Laura Bates is the author of a toxic and divisive book “Men Who Hate Women’. The book tells us much about Laura, her love of confirmation bias, and her disregard for nuance and normal standards of fact-checking. The book told us nothing useful about relations between men and women but received favourable reviews in The Guardian and The Independent, for example.
Many of the cases the Laura Bates dredged up were at best questionable. For example, there is no evidence that Jordan Peterson or James Damore hate women, they just said things that Laura disagreed with and that conflicted with orthodox feminist liturgy. Similarly, the quote from an incel that Laura cited came from a website that was taken down ten years before her period of supposed research.
One reviewer of Laura’s book on Amazon pointed out that although you can find vile misogyny in dark corners of the internet, when it comes to misandry you have to look no further than the shelves of Barnes and Noble. That is certainly true, but the reviewer might have added mainstream newspapers. Here is a small but not exhaustive collection of the everyday misandry you can find in our newspapers.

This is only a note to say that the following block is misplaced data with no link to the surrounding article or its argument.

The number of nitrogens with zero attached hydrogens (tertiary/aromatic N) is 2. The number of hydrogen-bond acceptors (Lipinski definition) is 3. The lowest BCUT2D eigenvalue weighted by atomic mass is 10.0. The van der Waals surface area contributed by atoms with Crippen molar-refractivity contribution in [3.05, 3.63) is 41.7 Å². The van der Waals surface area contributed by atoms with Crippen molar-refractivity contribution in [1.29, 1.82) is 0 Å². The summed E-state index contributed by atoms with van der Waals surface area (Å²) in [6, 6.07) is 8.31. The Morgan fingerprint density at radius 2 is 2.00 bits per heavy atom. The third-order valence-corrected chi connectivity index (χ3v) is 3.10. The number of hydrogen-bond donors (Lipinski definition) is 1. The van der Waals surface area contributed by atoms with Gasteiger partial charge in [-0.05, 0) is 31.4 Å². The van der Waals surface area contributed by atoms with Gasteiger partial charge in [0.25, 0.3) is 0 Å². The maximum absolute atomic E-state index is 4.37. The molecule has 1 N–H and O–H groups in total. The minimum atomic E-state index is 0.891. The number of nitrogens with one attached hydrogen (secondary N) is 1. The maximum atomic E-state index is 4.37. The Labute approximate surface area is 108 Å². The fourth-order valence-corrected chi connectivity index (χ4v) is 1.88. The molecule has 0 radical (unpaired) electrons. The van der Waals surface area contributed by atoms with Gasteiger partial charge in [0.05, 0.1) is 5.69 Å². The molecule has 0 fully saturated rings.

Perhaps the one that amuses me most is Suzanne Moore’s piece in New Statesman which is a left-leaning British periodical famed for its disgraceful attempt to smear Roger Scruton by editing his interview to give a misleading impression of his views. When the tape of the interview emerged New Statesman was forced to apologise. Just the place then for Suzanne Moore to write about men ‘you can’t hate them all can you? Actually I can‘. I don’t really mind this kind of immature journalism that much – I would defend her right to write this though I am surprised that even the New Statesman would want to publish it. What I find truly pathetic, however, is that when Suzanne Moore started getting disagreeable tweets from other journalists at The Guardian about her views on trans-issues she started whining and calling on our sympathies. Isn’t that always the way with people who like to ‘dish it out’ – feminist fragility perhaps?